history of which is merged in St. Bernard. He had 
passed the great trials of his life, and he now lived in 
comparative peace, founding new abbeys every year, 
and quietly watching the growth of the mighty tree 
into which his grain of mustard seed had grown. 
Doubtless he who had so often tried to hide his head 
in the depths of a forest, did not now regret that his 
light had waned before his illustrious disciple. And 
let no one suppose that he is doing nothing, because his 
name occurs but seldom ; every new monastery founded 
year by year is his work, and he is gradually becoming 
the head of a vast federacy of which he is the legislator, 
as well as abbot of his own convent of Citeaux. While 
St. Bernard is astonishing the world by his supernatural 
power over the minds of men, every now and then, from 
Citeaux, the central point in which these vast rays of 
glory converge, some new act of monastic policy issues, 
which is owing to its abbot. 





Meanwhile, the Cistercian order was silently growing 
up about him; in 1114, Hugh, once lord of Macon, 
St. Bernard's friend, was sent to Pontigny with a colony 
of monks from Citeaux ; in 1115, Morimond and Clair- 
vaux were founded. And who was to be abbot of 
Clairvaux ? Surely some brother of mature age, and 
of tough sinews, and hardy frame, for the other three 
abbeys were founded by special invitation of some 
bishop, nobleman, or other holy person, but the colony 
which peopled Clairvaux set out like knight-errants on 
an adventure, not knowing whither they went. Yet to 
the surprise of all, Stephen fixes on St. Bernard, though 
he was hardly out of his novitiate, and was just twenty- 
five years of age ; and though his weak frame was but 
ill able to bear the exercises of Citeaux, far less appa- 
rently to set out on a voyage of discovery, to find out 
the most lonely forest, vale, or mountain-side, that the 
diocese of Langres could produce. Twelve monks were 
sent with this youthful abbot, to represent the twelve 
Apostles ; he himself was to be to them in the place of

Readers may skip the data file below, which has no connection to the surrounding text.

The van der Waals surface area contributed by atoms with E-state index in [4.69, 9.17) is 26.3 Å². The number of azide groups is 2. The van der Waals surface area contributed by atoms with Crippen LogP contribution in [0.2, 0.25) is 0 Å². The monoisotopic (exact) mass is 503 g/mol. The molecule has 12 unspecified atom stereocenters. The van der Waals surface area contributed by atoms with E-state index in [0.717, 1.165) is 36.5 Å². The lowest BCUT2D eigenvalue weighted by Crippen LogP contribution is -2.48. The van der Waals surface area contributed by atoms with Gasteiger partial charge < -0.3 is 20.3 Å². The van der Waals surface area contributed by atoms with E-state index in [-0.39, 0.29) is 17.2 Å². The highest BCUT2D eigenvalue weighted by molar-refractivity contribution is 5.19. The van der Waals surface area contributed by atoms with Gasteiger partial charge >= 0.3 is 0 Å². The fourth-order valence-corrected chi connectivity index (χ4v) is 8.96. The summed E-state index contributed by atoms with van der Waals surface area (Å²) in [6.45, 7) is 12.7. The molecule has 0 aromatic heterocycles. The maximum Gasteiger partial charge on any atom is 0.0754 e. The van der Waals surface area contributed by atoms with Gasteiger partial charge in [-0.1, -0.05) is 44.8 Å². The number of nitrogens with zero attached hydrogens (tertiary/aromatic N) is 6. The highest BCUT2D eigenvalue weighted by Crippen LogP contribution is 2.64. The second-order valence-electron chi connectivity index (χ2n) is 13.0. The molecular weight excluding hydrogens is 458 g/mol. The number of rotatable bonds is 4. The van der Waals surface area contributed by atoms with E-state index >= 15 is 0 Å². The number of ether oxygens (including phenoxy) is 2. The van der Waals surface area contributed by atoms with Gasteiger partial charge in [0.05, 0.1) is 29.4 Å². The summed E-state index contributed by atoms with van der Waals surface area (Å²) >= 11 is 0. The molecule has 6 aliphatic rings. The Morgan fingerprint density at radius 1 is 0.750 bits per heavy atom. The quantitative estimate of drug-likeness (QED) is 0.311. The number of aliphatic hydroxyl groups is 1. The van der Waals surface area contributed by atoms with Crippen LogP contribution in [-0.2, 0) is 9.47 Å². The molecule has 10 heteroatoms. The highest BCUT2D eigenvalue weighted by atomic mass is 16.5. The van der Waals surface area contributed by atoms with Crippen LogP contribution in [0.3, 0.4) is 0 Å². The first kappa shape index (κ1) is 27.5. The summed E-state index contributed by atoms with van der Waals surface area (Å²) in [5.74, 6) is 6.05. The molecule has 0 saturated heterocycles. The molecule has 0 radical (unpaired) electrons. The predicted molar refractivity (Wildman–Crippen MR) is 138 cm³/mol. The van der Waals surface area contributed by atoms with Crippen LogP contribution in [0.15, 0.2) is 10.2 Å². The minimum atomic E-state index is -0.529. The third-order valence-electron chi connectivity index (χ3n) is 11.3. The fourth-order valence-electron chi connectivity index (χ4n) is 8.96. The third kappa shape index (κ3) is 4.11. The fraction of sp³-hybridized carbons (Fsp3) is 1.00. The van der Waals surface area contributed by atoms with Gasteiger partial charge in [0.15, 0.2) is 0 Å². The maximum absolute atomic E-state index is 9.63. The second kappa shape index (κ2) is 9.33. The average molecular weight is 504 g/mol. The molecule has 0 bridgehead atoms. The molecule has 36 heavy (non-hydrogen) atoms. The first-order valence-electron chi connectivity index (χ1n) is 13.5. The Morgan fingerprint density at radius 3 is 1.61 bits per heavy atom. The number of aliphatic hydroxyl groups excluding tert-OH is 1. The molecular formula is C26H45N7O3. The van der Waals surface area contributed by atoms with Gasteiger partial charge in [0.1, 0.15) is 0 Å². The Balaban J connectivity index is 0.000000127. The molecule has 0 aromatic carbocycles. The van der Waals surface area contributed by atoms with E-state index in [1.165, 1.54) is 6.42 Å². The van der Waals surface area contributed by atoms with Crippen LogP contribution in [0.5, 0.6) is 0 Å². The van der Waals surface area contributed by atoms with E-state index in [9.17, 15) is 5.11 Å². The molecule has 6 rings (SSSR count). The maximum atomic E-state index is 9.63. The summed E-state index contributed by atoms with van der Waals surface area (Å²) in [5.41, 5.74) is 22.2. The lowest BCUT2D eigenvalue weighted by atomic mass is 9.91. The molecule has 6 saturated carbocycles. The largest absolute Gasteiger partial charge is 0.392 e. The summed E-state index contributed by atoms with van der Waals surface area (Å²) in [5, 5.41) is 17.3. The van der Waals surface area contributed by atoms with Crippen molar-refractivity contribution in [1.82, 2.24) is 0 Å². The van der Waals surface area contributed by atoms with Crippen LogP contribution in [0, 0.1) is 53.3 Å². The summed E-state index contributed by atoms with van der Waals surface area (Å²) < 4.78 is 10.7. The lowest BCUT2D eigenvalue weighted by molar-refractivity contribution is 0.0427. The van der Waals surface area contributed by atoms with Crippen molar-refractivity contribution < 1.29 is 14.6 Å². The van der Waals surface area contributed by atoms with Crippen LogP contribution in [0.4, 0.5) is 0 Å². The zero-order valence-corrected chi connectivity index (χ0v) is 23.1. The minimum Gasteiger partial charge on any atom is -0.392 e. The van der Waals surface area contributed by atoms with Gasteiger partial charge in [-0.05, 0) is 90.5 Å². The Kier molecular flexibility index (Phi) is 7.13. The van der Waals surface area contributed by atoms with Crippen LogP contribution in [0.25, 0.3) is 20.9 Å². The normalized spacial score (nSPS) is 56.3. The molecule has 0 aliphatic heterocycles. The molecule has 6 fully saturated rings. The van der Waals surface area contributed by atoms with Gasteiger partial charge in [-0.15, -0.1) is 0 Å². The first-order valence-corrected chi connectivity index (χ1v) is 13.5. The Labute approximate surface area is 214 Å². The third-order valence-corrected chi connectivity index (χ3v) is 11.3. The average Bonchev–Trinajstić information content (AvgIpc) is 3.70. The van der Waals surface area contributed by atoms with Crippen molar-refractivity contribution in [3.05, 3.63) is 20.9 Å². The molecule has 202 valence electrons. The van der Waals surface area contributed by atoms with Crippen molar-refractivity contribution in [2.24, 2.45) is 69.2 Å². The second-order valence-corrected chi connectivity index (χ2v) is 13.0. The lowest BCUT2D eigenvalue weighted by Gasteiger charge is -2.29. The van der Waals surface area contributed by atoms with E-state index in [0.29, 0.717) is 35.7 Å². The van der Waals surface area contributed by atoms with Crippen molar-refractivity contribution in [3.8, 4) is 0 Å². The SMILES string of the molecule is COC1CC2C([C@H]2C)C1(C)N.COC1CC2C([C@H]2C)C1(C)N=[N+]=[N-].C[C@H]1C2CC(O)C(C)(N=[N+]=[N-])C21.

Christ. The usual form with which such an expedition 
set out was characteristic. Stephen delivered to him 
who was to be the new abbot a crucifix in the Church 
of Citeaux, and then in perfect silence he set out, his 
twelve monks following him through the cloister. The 


abbey gates opened and closed upon them, and the 
great world which they had not seen for many a day 
lay before them. Forward they went, over hill and 
down dale, St. Bernard going first with the holy rood, 
and the twelve following, till they came to a deep glen 
between two mountains, whose sides were clothed with a 
forest of oaks, beeches, and limes ; between them flowed 
the clear waters of the river Aube. The place was 
called, for some unknown reason, the Valley of Worm- 
wood, and had been the haunt of robbers. In St. Ber- 
nard's hands it became Clairvaux, or the* Vale of Glory. 
Here, then, with the assistance of the peasants round 
they established themselves, and Stephen soon had the 
consolation to hear, that the daughter of Citeaux was 
rivalling her mother. These first four abbeys founded 
by him, La Ferte, Pontigny, Clairvaux, and Morimond, 
were the heads of what were afterwards called the four 
filiations of Citeaux ; from each of them sprang a whole 
line of monasteries. Stephen foresaw that this would 
be the case ; in fact it could not be otherwise j the only 
thing which in those ages of faith was required to found 
a monastery was men, and those he had with him already. 
There was no need of money, or of leave from king, 
privy council, or parliament. All that was wanted was 
an old wood or a wild waste, which the owner, if there 
was one, would be glad enough to give up to any one 
who chose to expel the wild beasts, and break it up for 
tillage. The spiritual children of Citeaux were there- 
fore sure to increase, now that four flourishing abbeys 
had already sprung from it. The question, however, 
was, how these were to be bound to the parent monas- 
tery. In after ages, as soon as the first generation had 
past away, they would become simply Benedictines, 
with a white habit, and there was no guarantee what- 


ever that they would keep to the peculiar institutions of 
Citeaux. Stephen's first step to remedy this evil was 
the institution of the general chapter ; every year all the 
abbots of monasteries descended from Citeaux were to 
meet there on Holy Cross day, to confer on the afiairs 
of the order ; and their first meeting took place in the 
year 1116. Though only four abbots were present at 
this assembly, it is an important event in the history, 
not only of the Cistercian, but of every other order. In 
the institution of the general chapter, Stephen had de- 
vised an expedient, which went far to remedy the great 
defect of the early monasteries — the want of a proper 
jurisdiction. His idea was as yet imperfectly de- 
veloped ; it was but the first germ of the government 
which was to bind the Cistercian order together : but 
it was a hint by which all Christendom profited ; for 
so beneficially was it found to work, that Cluniacs, Do- 
minicans, Franciscans, and the various congregations of 
the Benedictine order, adopted it. Innocent III. seems 
to have been struck with the profound wisdom of 
Stephen's plan, for in the celebrated fourth Lateran 
council, where he presided, it was the system brought 
in to revive the monastic discipline, which in many 
places had been ruined ; and the general chapters of 
Citeaux are expressly taken as a model. 

This assembly at Citeaux was remarkable also in